I make my way to Bree Mcilroy’s Loving Earth Yoga and Wellness Studio in Fort Kochi to explore Aerial Yoga. The New Zealander has recently added this Americanized version of calisthenics to the different Yoga versions she offers. Aerial Yoga combines Pilates, dance and Yoga. Earlier Bree had introduced vegan fare to the city and with it a lifestyle of slow food and mindful fitness.
The studio’s white walls and baby blue doors and windows are inviting. Bright daylight drops in strands from glass tiles on the roof, with eight gray and baby blue silks (hammocks made with stretchable fabric) that hang from the high-ceilinged truss. Eight participants- seven women, one man- stand on blue mats beside their designated silks. A gentle seaborne breeze fills the hall.
Irena Mohini, an Indian classical dancer from Belarus, is assisting Bree in the class.
Tall and lissome Irena begins by asking students to sit on the edge of the silk, close their eyes, breathe deeply and to keep their spine straight. They are instructed to slowly bring their knees to their chest and sit astride the silk loop. . The exercises begin and participants do several poses- Cupid, Turban, Back Straddle, Hip Hang and Butterfly to name a few.
Silk as prop
Practitioners use the silk as prop to lift themselves, turn, bend, swing and sway in motions that require the body to balance and stabilize in Yogic poses in air. While Irena conducts and guides, Bree moves from one to another hammock correcting the postures of the students.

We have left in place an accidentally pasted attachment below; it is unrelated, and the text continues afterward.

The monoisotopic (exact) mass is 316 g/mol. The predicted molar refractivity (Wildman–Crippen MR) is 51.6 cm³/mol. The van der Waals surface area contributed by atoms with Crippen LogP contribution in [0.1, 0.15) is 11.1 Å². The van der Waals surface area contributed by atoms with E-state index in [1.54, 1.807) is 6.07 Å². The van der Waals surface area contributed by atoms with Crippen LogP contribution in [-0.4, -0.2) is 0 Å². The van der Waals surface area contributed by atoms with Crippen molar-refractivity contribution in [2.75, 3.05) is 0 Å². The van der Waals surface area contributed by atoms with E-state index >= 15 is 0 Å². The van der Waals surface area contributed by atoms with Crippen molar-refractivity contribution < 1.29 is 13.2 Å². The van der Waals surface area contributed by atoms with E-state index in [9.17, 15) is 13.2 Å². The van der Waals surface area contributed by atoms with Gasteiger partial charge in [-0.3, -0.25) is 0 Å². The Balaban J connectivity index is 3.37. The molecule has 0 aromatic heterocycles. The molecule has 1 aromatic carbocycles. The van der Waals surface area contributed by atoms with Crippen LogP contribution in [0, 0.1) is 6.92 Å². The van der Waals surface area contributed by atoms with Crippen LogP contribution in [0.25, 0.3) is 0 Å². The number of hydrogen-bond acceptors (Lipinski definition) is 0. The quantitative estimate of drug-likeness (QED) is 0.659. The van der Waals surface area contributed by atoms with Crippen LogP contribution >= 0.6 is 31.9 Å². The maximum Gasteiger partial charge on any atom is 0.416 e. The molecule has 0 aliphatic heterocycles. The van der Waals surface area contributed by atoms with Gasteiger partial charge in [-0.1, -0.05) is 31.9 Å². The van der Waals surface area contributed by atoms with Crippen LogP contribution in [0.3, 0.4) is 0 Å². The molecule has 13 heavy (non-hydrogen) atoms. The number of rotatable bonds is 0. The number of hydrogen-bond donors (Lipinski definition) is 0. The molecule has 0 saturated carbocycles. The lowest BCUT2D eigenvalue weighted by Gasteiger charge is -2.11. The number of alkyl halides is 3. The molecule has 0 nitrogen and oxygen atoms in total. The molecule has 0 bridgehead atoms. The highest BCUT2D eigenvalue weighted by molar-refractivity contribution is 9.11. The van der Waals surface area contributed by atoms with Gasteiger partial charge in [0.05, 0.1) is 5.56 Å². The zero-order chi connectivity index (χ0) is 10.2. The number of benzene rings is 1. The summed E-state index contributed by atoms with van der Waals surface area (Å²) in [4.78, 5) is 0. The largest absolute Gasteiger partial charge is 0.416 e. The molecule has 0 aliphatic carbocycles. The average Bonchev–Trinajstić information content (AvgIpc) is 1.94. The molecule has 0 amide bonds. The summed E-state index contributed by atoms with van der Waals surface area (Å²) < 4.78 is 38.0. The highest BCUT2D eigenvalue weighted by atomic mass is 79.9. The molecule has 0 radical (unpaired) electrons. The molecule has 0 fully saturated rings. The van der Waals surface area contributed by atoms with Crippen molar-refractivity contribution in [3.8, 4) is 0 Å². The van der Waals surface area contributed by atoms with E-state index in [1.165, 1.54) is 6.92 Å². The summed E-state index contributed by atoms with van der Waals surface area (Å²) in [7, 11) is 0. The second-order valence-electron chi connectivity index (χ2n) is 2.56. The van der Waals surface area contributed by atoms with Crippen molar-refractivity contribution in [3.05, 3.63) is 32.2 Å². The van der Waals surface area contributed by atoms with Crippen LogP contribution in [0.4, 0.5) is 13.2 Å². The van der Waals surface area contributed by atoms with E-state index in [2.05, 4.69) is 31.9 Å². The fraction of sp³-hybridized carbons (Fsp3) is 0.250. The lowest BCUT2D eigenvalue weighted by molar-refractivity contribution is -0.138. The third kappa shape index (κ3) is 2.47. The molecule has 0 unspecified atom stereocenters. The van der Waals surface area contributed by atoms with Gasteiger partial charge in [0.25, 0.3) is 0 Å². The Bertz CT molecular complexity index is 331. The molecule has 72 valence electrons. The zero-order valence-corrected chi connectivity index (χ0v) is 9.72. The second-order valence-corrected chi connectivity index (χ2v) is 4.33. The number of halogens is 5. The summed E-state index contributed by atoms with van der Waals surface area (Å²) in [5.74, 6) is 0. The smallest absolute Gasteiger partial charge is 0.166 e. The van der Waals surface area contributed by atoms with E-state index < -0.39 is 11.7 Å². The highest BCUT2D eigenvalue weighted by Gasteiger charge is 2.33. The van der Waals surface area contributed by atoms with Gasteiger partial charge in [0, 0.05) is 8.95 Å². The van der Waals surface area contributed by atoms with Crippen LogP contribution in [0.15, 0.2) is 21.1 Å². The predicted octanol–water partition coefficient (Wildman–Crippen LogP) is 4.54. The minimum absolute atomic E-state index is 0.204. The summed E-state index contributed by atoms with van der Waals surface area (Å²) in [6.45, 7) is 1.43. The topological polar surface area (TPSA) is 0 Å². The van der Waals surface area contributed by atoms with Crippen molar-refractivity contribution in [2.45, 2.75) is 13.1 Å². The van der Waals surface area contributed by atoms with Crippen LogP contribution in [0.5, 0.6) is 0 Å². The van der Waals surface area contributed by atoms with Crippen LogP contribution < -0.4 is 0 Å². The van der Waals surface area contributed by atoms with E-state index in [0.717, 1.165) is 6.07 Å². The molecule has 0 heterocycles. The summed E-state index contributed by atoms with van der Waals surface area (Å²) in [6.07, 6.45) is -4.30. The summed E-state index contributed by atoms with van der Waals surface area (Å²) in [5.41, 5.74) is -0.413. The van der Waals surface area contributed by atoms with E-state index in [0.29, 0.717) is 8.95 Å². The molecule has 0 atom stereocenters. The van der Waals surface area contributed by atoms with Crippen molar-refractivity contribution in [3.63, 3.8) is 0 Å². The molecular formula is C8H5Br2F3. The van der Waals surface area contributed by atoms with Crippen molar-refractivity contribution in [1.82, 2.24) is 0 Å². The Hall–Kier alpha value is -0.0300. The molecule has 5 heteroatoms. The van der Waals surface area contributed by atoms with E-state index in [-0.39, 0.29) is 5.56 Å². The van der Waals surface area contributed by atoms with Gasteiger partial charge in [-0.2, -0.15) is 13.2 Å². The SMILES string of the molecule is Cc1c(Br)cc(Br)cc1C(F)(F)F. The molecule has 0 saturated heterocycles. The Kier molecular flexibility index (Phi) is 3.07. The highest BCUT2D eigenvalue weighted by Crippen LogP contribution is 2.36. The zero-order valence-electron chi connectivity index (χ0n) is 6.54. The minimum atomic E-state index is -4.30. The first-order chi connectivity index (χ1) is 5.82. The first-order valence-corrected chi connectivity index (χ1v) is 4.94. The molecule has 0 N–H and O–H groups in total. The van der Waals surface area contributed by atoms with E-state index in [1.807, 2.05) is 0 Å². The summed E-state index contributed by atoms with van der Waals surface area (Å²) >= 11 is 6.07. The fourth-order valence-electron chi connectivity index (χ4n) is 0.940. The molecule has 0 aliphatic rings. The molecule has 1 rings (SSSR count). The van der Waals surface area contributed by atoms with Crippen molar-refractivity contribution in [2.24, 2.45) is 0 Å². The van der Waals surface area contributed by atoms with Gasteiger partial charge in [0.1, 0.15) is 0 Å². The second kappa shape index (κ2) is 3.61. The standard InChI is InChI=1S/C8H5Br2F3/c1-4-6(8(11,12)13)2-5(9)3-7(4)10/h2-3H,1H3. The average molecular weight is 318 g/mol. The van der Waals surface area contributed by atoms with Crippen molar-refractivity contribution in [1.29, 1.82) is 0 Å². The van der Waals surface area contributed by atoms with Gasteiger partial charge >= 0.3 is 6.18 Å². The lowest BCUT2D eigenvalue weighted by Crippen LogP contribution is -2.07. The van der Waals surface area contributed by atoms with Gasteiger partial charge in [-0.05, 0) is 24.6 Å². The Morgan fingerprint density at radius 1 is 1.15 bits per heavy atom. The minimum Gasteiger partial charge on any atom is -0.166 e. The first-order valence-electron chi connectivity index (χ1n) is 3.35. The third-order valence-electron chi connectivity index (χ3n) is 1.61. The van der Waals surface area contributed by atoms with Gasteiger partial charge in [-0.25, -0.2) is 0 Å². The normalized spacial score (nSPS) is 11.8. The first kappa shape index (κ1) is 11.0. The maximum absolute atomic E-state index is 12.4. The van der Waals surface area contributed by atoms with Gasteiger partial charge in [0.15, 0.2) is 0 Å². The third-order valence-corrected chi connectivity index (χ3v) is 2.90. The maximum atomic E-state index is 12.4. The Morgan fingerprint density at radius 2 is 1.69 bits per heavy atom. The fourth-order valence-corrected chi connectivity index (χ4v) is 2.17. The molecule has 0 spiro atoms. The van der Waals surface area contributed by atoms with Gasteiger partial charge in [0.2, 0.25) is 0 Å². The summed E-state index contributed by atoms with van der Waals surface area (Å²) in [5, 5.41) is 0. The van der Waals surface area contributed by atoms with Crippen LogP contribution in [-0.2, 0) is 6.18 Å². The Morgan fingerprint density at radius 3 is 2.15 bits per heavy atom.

Shalabhasana (locust pose) has the learners flat on their belly in the hammock. A strenuous pose, it requires them to slightly raise their legs, lift their heads and exhale, all the while balancing in the silk cocoon. “We use the material to help exercise. The support from the silk allows the spine to decompress and stretch. It is about finding stillness, ”says Bree a 650 hours certified Yoga teacher who does Yoga poses in its aerial version before doing them on the mat. She explains aerial yoga as a whole body workout that not only helps one develop strength but also surrender and relax.
Irena Mohini in the silk and Bree Mcilroy
The Turban Pose “a really cute one”, has the head fixed on the silk loop with legs on the ground. The body sways from side to side, making small movements. The camel pose follows.
In an hour the group is sweating but is radiant at having gone through a taxing but thrilling regimen. “It is like trapeze art,” says a mother of a new born, wishing to get back in shape.
The session ends with Shavasana, (Corpse pose), “everyone’s favorite”, as it has the group relaxing after a strenuous workout.
The finale is offering gratitude to the silk, to others and to yourself.
As new learners fear the hammock of tipping Bree explains “we carefully explain entries and exits; the silks are wrapped around body parts holding using places which allow us to defy gravity. ”
Arunima Gupta, a contemporary dancer and part of the class found pushing her limits higher. “Being suspended in a Yoga posture is truly liberating,” she said.
A drop-in class comes for ₹ 800 and a one month (four classes) course is for ₹ 2600.